Answer the Call

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Every minute counts when it comes to preventing the spread of COVID-19. The virus spreads easily from person to person, even when an infected person doesn’t have symptoms. That’s why the Lake County Health Department uses contact tracing to identify and notify people who may have been exposed to COVID-19.

If you test positive for COVID-19, or you have been in close contact with someone who has COVID-19, expect a call from the Health Department. Do your part—answer the call.

IL COVID HELP (312) 777-1999

If you get a call from “IL COVID HELP” or (312) 777-1999, it is extremely important that you answer. The Health Department is trying to reach you. If you receive a message, please call back as soon as possible. Your response is critical to protecting your family, friends, and community.

How Does Contact Tracing Work?

On the Call

If you test positive for COVID-19, the Health Department will contact you. During the call a public health worker will:

  1. Determine who you’ve had close contact with recently (we will not share your identity with your close contacts).
  2. Answer any questions you have.
  3. Offer you additional support and resources.

Once the Health Department has the information needed, we will reach out to your close contacts to inform them that they were exposed, help them get tested, and stay safe. Contact tracing helps us save lives. People can quarantine and get tested to protect their loved ones and receive the medical care that they need.

Talking on Phone with Contact Tracer

After the Call

Be sure to follow the advice of public health staff. If a contact tracer suggests that you get tested, please do so as soon as possible. 

While you wait for your results: 

  • Stay home and avoid interacting with others for 14 days. A shortened 10-day quarantine period is acceptable if the person exposed to COVID-19 has NOT developed symptoms. 
  • Think back to where you went and who you saw. This will be helpful information in case your tests results come back positive.

If There's an Outbreak

During an outbreak, our teams work closely with the affected location and infected individuals to stop the spread. Calls or texts may at times come from a different phone number. If you receive a call or text from a contact tracer, please respond right away.

Beware of Contact Tracing Scams

Lake County officials are warning residents of contact tracing scams where criminals pretend to be contact tracers to steal vital information like social security numbers and banking information over the phone, via email, and text message.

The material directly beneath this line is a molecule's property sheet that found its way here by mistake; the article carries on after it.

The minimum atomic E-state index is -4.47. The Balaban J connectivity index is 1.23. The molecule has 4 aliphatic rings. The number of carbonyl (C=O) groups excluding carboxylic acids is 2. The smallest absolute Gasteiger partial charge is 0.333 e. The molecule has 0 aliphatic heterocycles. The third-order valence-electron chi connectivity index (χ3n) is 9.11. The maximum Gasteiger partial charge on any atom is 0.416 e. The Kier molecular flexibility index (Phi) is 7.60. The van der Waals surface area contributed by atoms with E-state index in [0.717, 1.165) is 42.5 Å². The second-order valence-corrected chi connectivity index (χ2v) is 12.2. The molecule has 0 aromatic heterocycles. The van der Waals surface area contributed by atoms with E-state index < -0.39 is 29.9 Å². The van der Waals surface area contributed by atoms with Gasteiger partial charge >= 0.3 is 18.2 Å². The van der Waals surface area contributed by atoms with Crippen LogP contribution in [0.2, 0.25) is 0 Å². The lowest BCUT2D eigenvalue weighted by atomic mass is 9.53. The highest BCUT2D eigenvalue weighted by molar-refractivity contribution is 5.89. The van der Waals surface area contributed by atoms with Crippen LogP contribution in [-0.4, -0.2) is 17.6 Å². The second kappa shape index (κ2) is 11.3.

A contact tracer will ask about:

  • Symptoms and when they started 
  • Medical and travel history 
  • Others who live in the home 
  • Where you have been while possibly infectious 
  • Who you have spent time with while possibly infectious (your close contacts*) 
  • Date of birth, race and ethnicity, and address

A contact tracer will never:

  • Ask for your Social Security number
  • Ask for money, bank account or credit card numbers, or any other form of payment
  • Ask for your immigration status
  • Threaten consequences of not participating or answering questions

If you receive a suspicious call, text message, or email about contact tracing or exposure to COVID-19, you may call the Health Department’s Communicable Disease program at (847) 377-8130. Staff can help verify if you have been contacted by the Health Department.

If you believe you have been a victim of a contact tracing scam, please call the Lake County State’s Attorney’s Office at (847) 377-3000, or your local police department.

Frequently Asked Questions

What is contact tracing?

Contact tracing is a long-established, public health practice that has helped save countless lives. Public health workers reach out to people who tested positive as well as their close contacts. Contact tracers answer questions, offer guidance, and provide resources

Is contact tracing new?

The Lake County Health Department, as well as health departments around the world, have been using contact tracing successfully for decades to prevent the spread of infectious diseases, such as Ebola and HIV/AIDS. The COVID-19 pandemic affecting billions worldwide has put this little-known health practice on the global stage.

What is a close contact?  

A close contact is someone who was within 6 feet of an infected person for a cumulative total of 15 minutes or more over a 24-hour period, starting from 2 days before illness onset (or, for asymptomatic patients, 2 days before getting tested) until the time the patient is isolated.

What happens to my health information?

Your private health information is secured and always kept completely confidential. No sensitive data like social security numbers is collected. We don’t exchange information with anyone, including law enforcement, credit collection, or immigration agencies. And, your name won’t be revealed to others, even your close contacts.